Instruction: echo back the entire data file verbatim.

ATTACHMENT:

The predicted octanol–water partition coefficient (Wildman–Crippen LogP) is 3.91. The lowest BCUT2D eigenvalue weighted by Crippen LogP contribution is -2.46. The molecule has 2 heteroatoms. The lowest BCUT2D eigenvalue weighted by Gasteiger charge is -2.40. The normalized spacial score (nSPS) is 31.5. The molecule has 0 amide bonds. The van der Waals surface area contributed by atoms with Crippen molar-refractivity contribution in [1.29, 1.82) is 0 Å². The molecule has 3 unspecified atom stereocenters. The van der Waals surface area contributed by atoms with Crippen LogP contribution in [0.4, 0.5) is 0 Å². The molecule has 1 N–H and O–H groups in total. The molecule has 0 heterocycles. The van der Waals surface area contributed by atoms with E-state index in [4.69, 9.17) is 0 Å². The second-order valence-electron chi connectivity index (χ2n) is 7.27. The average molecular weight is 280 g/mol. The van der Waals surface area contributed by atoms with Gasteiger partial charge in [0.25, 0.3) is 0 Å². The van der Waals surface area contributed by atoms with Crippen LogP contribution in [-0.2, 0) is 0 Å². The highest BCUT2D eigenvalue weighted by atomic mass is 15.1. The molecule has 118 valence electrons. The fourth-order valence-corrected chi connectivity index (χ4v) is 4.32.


The predicted octanol–water partition coefficient (Wildman–Crippen LogP) is 3.91. The lowest BCUT2D eigenvalue weighted by Crippen LogP contribution is -2.46. The molecule has 2 heteroatoms. The lowest BCUT2D eigenvalue weighted by Gasteiger charge is -2.40. The normalized spacial score (nSPS) is 31.5. The molecule has 0 amide bonds. The van der Waals surface area contributed by atoms with Crippen molar-refractivity contribution in [1.29, 1.82) is 0 Å². The molecule has 3 unspecified atom stereocenters. The van der Waals surface area contributed by atoms with Crippen LogP contribution in [0.4, 0.5) is 0 Å². The molecule has 1 N–H and O–H groups in total. The molecule has 0 heterocycles. The van der Waals surface area contributed by atoms with E-state index in [4.69, 9.17) is 0 Å². The second-order valence-electron chi connectivity index (χ2n) is 7.27. The average molecular weight is 280 g/mol. The van der Waals surface area contributed by atoms with Gasteiger partial charge in [0.25, 0.3) is 0 Å². The van der Waals surface area contributed by atoms with Crippen LogP contribution in [-0.2, 0) is 0 Å². The highest BCUT2D eigenvalue weighted by atomic mass is 15.1. The molecule has 118 valence electrons. The fourth-order valence-corrected chi connectivity index (χ4v) is 4.32.